As far as the procedural questions go, the response brief focuses on the legislature’s ability to use a supermajority to call itself into session. However, this is a red-herring. Whether or not the legislature is willing, or able, to do its job, or to reign in an out-of-control governor, is besides the point. Maybe they could do it if they had a supermajority. But that doesn’t have any bearing on the issue of the extent of the Governor’s executive powers. He either has the constitutional ability to do what he’s been doing; or he doesn’t. That’s like saying that President Trump can be dictator until Congress steps in to stop him. No. He can’t be a dictator, regardless of whatever Congress does, or doesn’t do. These two things are being conflated.

But all in all, I see the response as implicitly supportive on the underlying constitutional arguments. That being said, we’ll just have to wait and see what the Court does. The issues aren’t going away. If they want us to go to circuit court, we’ll go to circuit court. If they want us to serve pre-suit notice, even though it’s not required, we’ll do that and return. If we have to go to federal court to find relief….. we’ll go there. We will obtain judicial review.

From the day we filed:

A word of caution from a suspicious lawyer on PPP Loans

A word of caution from a suspicious lawyer . . . .So instead of downsizing our massive behemoth of government bureaucracy, Congress passed the CARES Act, establishing the so-called Paycheck Protection Program (PPP), which allows the SBA to guarantee 350 BILLION in loans to help small businesses. As of April 16, 2020, a total of 1,661,397 loans have been made through 4,975 lenders nationwide, eating up all the available money thus far.

Many businesses and investors believe they’re not going to have to pay back these loans. If you believe that, you don’t know government. But there’s way more at stake here than just being required to pay back a low interest loan. Way more. Expect the DOJ to turn their attention to small businesses in the very near future. They’re gonna “help” small business all right….

Take a look at the bill. It’s “Yuge.”

It’s gonna take more government officials to run this thing than would be necessary to run 10 or 12 third world countries. I’m skeptical about who’s paychecks are being protected here. But it’s not just the size of the program that gives me concern. More importantly, these loans have been rushed through, under the hysterics created by the government itself, as well as the media. What does one facing the apocalypse – basically, the scenario of riding motorcycles with spiked shoulder pads – represent on an emergency rushed bank loan application? Therein lies the question of the very near future.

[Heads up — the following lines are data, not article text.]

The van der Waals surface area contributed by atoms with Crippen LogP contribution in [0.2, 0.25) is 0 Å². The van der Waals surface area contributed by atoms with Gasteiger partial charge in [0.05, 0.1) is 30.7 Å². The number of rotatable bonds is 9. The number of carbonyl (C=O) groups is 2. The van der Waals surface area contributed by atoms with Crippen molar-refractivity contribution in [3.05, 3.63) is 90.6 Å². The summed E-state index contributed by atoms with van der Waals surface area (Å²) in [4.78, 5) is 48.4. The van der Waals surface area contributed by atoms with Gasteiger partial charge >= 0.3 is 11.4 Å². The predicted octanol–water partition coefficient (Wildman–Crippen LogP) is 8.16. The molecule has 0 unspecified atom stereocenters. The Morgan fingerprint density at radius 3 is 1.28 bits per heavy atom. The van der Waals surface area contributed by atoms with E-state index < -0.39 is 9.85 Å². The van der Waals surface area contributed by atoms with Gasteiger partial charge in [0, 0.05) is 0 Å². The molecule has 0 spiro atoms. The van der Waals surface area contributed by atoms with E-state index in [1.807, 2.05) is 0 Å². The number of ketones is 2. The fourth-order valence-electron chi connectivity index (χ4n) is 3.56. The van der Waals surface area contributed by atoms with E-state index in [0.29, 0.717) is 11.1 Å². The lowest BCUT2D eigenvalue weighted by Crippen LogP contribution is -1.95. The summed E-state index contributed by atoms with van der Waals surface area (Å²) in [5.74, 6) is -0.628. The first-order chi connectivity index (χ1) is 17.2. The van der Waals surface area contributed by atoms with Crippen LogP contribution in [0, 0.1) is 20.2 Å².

Due to widespread shutdowns, we’re headed into an epic economic depression. That will be a depression for those of us in the private sector. At least at first. They can always take out more debt and print money. But that will collapse too without the forecast of an income stream of real money. The government will want its money from these PPP loans. The government always wants its money. Several quotes come to mind:

  • 1. “I’m from the government. I’m here to help.”
  • 2. “F*ck you, pay me.”
  • 3. “There’s no such thing as a free lunch.”

The False Claims Act (FCA) is a federal law which imposes liability on persons and companies (see “small businesses“) who defraud governmental programs. This law includes a qui tam provision that allows people who are non-government employees (see lawyers and law firms) called “relators” to file lawsuits on behalf of the government. There’s another name for this: “whistleblowers.” Under the FCA, the relators / whistleblowers receive a portion of any recovered damages – generally 15 to 30 percent. This is the basis or all these pharmaceutical lawyer commercials you see on TV. Those lawyers are gonna jump all over this. We need only look to the last “bailout” from Obama’s TARP program in 2008. Just in 2015 alone, the DOJ recovered over 3.5 BILLION in damages under the FCA. And that was the “fourth consecutive year” for such large damages recoveries, as the DOJ proudly announced. It’s an annual expected component of the budget at this point.

Legal experts who practice in the area of the FCA are already warning other lawyers to expect a heightened focus on individuals and small businesses now that these new loans have been made on such a rushed basis. The DOJ recently restated its “commitment to use the False Claims Act and other civil remedies to deter and redress fraud by individuals as well as corporations.”